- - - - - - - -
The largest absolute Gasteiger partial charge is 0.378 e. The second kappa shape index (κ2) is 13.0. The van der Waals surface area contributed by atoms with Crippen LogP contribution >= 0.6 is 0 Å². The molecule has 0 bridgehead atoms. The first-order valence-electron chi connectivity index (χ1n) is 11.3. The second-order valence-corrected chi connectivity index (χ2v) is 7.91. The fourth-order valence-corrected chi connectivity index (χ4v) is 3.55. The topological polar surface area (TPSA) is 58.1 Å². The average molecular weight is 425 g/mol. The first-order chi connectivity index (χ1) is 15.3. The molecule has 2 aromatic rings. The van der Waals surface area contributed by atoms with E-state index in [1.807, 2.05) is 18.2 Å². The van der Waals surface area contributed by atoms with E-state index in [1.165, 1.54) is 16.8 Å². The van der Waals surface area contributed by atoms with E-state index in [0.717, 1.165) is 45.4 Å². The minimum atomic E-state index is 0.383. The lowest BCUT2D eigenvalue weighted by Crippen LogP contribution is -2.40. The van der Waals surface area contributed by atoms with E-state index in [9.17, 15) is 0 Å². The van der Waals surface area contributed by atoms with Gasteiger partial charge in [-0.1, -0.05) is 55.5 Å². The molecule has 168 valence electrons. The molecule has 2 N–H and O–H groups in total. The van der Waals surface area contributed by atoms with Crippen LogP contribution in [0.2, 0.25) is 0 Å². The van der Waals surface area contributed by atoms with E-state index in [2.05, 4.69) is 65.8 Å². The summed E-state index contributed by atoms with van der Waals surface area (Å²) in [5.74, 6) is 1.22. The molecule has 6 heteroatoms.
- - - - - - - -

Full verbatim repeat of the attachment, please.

The largest absolute Gasteiger partial charge is 0.378 e. The second kappa shape index (κ2) is 13.0. The van der Waals surface area contributed by atoms with Crippen LogP contribution >= 0.6 is 0 Å². The molecule has 0 bridgehead atoms. The first-order valence-electron chi connectivity index (χ1n) is 11.3. The second-order valence-corrected chi connectivity index (χ2v) is 7.91. The fourth-order valence-corrected chi connectivity index (χ4v) is 3.55. The topological polar surface area (TPSA) is 58.1 Å². The average molecular weight is 425 g/mol. The first-order chi connectivity index (χ1) is 15.3. The molecule has 2 aromatic rings. The van der Waals surface area contributed by atoms with E-state index in [1.807, 2.05) is 18.2 Å². The van der Waals surface area contributed by atoms with E-state index in [1.165, 1.54) is 16.8 Å². The van der Waals surface area contributed by atoms with E-state index in [0.717, 1.165) is 45.4 Å². The minimum atomic E-state index is 0.383. The lowest BCUT2D eigenvalue weighted by Crippen LogP contribution is -2.40. The van der Waals surface area contributed by atoms with E-state index in [9.17, 15) is 0 Å². The van der Waals surface area contributed by atoms with Gasteiger partial charge in [-0.1, -0.05) is 55.5 Å². The molecule has 168 valence electrons. The molecule has 2 N–H and O–H groups in total. The van der Waals surface area contributed by atoms with Crippen LogP contribution in [0.2, 0.25) is 0 Å². The van der Waals surface area contributed by atoms with E-state index in [2.05, 4.69) is 65.8 Å². The summed E-state index contributed by atoms with van der Waals surface area (Å²) in [5.74, 6) is 1.22. The molecule has 6 heteroatoms.